|The Bank of Canada’s reticence to signal coming rate cuts has been vindicated by the rebounding jobs report released today for August. Following a strong posting for real GDP growth in the second quarter, Canadian job growth surprised on the upside with a gain of 81,100 in August. The August job gains were one of the best months on record in August, a surprising show of strength by a labour market that has relentlessly powered the country’s expansion. Over the past year, employment increased 471,000–up 2.5%–the most since 2003. Full-time employment rose +306,000 or +2.5% over the past year, while part-time work increased +165,000 or +4.8%. Over the same period, hours worked rose by 1.2%.
Last month’s job gains were mostly in part-time work. The unemployment rate remained at 5.7% as discouraged workers returned to the labour market, helping to mitigate the fear of worker shortages. The bulk of the employment increase last month was in Ontario and Quebec, where the jobless rate fell to 4.7% in Quebec and 5.6% in Ontario (see table below). The Quebec economy and housing markets have been on a roll this year.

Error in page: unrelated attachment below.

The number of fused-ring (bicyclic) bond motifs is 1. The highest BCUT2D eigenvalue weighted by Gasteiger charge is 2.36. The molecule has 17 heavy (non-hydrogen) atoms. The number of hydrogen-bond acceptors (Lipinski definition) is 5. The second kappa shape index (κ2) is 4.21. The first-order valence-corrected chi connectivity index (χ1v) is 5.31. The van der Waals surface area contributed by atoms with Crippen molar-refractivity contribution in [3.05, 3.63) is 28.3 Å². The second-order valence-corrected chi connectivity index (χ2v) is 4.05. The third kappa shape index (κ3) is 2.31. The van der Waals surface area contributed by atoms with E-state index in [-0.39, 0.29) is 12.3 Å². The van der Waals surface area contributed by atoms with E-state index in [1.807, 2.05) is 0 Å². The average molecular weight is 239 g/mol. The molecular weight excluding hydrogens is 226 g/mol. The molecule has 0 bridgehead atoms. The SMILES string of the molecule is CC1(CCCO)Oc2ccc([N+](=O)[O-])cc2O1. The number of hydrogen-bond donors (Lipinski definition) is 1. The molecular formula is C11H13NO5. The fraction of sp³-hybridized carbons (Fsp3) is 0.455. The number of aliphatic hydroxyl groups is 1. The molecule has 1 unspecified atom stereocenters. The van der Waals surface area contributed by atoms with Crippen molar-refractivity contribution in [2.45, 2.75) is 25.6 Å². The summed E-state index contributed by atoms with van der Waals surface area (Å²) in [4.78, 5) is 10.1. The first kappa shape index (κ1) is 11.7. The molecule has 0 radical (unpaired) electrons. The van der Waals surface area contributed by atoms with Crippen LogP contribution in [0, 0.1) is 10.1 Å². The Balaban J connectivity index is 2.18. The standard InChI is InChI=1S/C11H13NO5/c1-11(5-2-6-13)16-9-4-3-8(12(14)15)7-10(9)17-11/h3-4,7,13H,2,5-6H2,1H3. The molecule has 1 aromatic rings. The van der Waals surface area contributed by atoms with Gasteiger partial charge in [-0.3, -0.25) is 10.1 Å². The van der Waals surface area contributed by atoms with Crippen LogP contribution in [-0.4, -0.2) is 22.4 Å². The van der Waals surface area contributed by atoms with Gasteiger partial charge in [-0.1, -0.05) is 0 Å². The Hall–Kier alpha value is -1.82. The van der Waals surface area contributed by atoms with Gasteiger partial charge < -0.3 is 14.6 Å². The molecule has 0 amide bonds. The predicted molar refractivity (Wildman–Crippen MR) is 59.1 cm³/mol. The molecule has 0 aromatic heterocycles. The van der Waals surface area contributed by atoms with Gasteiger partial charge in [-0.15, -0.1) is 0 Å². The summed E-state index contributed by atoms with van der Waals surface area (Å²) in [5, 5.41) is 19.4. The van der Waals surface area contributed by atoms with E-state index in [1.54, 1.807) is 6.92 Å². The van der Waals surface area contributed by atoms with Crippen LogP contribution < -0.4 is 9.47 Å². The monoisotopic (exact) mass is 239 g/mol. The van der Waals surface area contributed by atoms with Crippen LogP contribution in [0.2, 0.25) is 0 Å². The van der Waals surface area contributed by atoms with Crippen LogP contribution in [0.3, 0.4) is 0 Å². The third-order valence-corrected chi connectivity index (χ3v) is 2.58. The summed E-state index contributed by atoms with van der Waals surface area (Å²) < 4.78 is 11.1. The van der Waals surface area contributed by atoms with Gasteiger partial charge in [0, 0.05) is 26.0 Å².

The number of private-sector employees increased in August, more than offsetting the decline in July.
There were more people employed in finance, insurance, real estate, rental and leasing; educational services; and in professional, scientific and technical services. In contrast, employment declined in business, building and other support services.
The rebound in the housing market in most provinces since the end of the first quarter boosted the finance, insurance, real estate, rental and leasing sector, bringing the year-over-year (y/y) gain to 3.9%. The increase in August was in Quebec and Ontario. Construction employment increased by 8.4% y/y in Quebec and 4.3% in Ontario. Housing-related jobs in the service sector (finance, insurance, real estate, rental and leasing) posted y/y gains of 5.5% in Ontario and 2.7% in Quebec.
In direct contrast, the BC housing market’s slowdown took its toll. Construction jobs fell y/y by -0.3%, although housing-related service sector jobs rose a still-strong 4.5% y/y.
Wage gains slowed but remained strong. Hourly pay was up 3.7% in August from a year earlier. While that’s down from 4.5% in July, it’s still well above average in recent years. Permanent worker pay slowed to an annual pace of 3.8%.
Bottom Line: Overall, today’s jobs numbers will leave the BoC comfortable with the neutral stance it took this week. Markets seem to agree, with the Canadian dollar strengthening further this morning.